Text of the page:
Tara’s face didn’t show any emotion, and after a moment Gordon left.

Camille let out a breath, and shook her head. “We should do something for her.”

I found myself imagining it as an episode of a a children’s cartoon–“My Little Pony” or something. Camille would throw a party for her, and Tara would say, “Thanks Camille, now I don’t feel bad about my dead parents anymore!”

Come to think of it, that sounded more like the Simpsons satirizing children’s cartoons.



Camille nodded. “I don’t think I’d overthrow a country, but it would be nice to be able to do something. I don’t know how many people the regime killed, but it’s a lot.”

She glanced over at Haley and me. “Right?”

“Hundreds last night,” Haley said. “That’s what the TV was saying when I turned it on.”

Gordon nodded slowly. “Thousands over the last few weeks. Look, I know we’re not going to do it, but we’ve got the power to end it right here–definitely in the room, but maybe even at this table.”

I looked up at down the table from the side where the sun streamed in, bringing out the redness in the rocks all the way to the far wall where the stained rocks glistened.

I guessed there might be fifty people at the table. He had a point there. Fifty people with powers could do some damage.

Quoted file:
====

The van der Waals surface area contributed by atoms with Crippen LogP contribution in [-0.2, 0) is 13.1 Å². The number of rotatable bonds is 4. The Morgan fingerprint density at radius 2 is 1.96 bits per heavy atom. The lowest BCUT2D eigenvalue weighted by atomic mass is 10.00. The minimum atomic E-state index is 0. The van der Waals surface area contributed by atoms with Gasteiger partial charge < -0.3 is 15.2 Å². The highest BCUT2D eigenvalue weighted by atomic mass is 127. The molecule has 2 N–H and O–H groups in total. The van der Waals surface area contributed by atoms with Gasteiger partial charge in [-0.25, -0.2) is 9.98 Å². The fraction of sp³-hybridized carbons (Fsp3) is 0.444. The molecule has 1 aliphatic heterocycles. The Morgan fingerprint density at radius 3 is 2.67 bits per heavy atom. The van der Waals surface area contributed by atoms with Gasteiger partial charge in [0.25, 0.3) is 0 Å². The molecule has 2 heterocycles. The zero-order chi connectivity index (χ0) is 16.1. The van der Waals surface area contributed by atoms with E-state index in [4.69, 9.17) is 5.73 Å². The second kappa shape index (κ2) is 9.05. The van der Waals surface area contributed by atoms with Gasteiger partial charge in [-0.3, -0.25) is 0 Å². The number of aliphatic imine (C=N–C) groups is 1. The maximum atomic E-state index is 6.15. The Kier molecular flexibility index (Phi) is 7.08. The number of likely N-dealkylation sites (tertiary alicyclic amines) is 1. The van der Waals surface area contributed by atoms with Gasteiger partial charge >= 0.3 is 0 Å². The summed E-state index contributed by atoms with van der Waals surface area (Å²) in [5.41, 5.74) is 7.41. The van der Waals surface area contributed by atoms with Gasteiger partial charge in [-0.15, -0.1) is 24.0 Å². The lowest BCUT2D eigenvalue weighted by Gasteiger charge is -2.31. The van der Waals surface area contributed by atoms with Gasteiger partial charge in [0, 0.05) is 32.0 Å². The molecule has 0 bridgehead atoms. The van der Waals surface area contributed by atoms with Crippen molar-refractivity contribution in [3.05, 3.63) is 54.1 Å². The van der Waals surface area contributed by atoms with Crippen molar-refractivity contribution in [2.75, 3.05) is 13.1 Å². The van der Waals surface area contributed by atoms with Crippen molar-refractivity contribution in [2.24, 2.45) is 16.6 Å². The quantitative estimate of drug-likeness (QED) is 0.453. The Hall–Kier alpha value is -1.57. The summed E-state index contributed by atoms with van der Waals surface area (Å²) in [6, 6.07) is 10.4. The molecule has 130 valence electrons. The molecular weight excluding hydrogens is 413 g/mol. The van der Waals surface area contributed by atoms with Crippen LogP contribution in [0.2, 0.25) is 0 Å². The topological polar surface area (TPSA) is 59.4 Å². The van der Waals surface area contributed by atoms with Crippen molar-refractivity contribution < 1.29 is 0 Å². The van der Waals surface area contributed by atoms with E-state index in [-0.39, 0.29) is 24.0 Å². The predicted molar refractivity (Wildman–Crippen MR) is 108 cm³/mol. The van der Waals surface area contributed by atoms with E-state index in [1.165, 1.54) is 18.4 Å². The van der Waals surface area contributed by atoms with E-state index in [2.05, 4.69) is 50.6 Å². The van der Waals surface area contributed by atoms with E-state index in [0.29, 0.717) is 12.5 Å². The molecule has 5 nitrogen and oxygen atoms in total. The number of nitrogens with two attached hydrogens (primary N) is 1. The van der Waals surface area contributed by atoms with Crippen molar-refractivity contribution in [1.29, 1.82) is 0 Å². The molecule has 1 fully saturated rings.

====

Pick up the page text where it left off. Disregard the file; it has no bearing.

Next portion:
Not that the world needed or wanted more damage.


I think that everything I had to say about this appears in the title of this post, but I’ll go a little further anyway.

This series has been going for seven years and will start it’s eighth today. It’s safe to say that I had no idea when I started this series that I would still be doing it now.

I had absolutely no idea that I’d be attempting to turn it into a series of books, or that the first one would be published by 1889 Labs, a small press. Basically, I’d always assumed that it would be a series on the web, and that would be it.

Actually, I’d thought that it would be a way to draw attention to other books that I’d write and publish through traditional publishers. As of now, I’ve yet to write said books, but when they do happen, they’ll probably be self-published–quite possibly on the web first.

Thanks for reading.